• How does this help?Automates collection of information from various primary source databasesIf the info changes, can be updated automatically. PI can be notified.Allows various analyses to be done automaticallyCan encode complex (contingent) sequences of info retrieval and linked analyses, report interesting results onlyNew data sources, annotation, analyses can be applied as they are developed, automatically (open system)Made available on internet to others, or private dataMuch more sophisticated queries than keyword searchDynamic menu of keysConcept hierarchies (ontology) allow more concise queriesQuery planning (e.g., time, resource usage)Can search across multiple databases (i.e., from other researchers)

  • How does it work?RETSINA-styleMulti-Agent Organization

  • DECAF: A multi-agent system toolkitFocus on programming agents, not designing internal architectureProgramming at the multi-agent levelValue-added architectureSupport for persistent, flexible, robust actions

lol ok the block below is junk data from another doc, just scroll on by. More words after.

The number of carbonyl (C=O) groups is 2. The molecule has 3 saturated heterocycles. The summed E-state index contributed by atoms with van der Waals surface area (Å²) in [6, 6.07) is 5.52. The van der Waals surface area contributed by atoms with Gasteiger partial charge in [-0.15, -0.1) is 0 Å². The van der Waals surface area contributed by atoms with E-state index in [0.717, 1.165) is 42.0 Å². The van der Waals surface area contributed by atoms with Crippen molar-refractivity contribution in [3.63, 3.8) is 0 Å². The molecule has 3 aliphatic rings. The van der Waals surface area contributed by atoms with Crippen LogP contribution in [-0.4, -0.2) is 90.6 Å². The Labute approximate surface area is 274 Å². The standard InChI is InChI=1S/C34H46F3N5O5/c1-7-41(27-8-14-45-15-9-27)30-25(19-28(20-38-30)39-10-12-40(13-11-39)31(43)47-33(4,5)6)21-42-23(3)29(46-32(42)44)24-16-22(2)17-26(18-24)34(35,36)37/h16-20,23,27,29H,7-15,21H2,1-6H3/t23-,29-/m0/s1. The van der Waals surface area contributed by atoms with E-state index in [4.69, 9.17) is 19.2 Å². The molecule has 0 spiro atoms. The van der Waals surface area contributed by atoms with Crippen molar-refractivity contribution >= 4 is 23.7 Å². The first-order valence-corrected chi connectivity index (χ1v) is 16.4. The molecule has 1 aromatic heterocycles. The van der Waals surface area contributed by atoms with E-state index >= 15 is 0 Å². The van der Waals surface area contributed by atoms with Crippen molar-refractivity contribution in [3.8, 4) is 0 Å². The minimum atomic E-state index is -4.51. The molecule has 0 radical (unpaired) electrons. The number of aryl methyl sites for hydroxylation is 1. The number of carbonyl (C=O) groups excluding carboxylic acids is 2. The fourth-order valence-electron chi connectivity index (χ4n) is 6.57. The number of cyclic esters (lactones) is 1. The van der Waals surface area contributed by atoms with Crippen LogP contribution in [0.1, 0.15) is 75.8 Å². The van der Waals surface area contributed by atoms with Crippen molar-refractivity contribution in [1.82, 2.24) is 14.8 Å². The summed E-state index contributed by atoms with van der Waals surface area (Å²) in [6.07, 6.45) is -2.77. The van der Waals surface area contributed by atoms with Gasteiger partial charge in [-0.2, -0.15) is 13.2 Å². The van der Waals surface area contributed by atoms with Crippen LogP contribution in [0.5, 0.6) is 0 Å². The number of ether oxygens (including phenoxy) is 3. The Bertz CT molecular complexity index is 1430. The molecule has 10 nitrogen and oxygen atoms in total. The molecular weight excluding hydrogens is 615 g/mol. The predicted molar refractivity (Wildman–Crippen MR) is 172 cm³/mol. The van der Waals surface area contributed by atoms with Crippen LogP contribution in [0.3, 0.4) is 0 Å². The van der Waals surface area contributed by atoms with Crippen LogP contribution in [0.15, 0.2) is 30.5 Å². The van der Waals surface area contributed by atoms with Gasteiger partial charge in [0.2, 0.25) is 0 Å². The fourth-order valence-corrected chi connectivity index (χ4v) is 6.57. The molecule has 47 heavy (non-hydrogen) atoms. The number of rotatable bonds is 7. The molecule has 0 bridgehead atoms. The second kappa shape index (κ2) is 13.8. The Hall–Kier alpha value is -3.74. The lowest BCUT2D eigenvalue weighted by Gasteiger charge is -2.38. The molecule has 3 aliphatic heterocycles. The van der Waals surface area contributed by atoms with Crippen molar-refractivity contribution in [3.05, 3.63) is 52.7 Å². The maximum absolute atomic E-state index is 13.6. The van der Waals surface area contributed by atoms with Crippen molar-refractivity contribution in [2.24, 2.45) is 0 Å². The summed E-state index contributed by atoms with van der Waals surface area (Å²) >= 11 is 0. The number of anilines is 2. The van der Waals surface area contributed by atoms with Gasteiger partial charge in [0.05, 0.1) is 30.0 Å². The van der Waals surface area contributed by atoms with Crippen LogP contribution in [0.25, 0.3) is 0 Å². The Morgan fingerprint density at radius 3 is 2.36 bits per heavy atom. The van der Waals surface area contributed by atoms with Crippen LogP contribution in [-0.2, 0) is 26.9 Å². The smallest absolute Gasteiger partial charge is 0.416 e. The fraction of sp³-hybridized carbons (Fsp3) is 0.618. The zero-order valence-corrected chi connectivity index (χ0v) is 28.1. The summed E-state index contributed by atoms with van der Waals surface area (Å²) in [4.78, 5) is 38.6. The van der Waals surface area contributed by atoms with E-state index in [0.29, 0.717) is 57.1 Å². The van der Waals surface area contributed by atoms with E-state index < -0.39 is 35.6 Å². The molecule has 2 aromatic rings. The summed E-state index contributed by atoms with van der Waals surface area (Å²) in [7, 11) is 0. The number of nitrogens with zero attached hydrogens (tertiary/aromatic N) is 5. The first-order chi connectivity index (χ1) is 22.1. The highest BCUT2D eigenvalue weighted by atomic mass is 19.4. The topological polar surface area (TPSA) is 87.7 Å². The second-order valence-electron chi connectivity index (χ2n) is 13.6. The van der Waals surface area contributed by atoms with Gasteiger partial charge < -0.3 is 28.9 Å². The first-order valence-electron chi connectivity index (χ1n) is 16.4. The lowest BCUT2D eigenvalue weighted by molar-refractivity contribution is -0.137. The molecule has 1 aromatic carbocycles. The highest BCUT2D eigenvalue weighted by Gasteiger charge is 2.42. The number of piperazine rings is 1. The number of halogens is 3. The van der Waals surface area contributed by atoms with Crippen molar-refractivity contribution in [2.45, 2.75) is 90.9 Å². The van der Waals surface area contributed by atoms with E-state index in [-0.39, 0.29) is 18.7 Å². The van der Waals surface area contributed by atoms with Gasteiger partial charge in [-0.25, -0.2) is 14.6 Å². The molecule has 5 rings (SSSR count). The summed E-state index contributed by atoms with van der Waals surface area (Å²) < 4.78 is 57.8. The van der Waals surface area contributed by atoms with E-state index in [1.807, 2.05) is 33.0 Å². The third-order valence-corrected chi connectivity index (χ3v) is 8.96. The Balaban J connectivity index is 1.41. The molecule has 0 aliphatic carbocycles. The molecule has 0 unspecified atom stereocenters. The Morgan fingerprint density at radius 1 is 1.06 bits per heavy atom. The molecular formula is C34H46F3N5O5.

• DECAFFocus on programming agents, not designing internal architectureAvoiding the API approachDECAF as agent operating system, programmers have strictly limited accessCommunication, planning, scheduling, [coordination], executionGraphical dataflow plan editor

  • DECAFProgramming at the multi-agent levelStandardized, domain-independent, reusable middle agentsAgent Name Server (white pages)Matchmaker (yellow pages/directory service)Brokers (managers)Information extraction (learning [STALKER] + knowledgebase [PARKA])Proxy (web interfaces)[Agent Management Agent (debugging, demos, external control)]Note: heterogeneous architectures are OK!

  • DECAFValue-added architectureTaking care of details (social/individual)ANS registration/dereg (eventually MM)Standard behaviors (AMA, error, FIPA, libraries)Message dispatching (ontology, conversation)Coordination (GPGP)Efficient use of computational resourcesHighly threaded: internally + domain actionsMemory efficient (ran systems for weeks, hundreds of thousands of messages)

  • DECAFSupport for persistent, flexible, robust actionsHTN-style programmingTask alternatives and contingenciesRETSINA-style dataflowProvisions/Parameters determine task activationMultiple outcomes, LoopsTMS-style task network annotationsDynamic overall utility: Quality, cost, duration task characteristicsExplicit representation of non-local tasksExample: Time/Quality tradeoff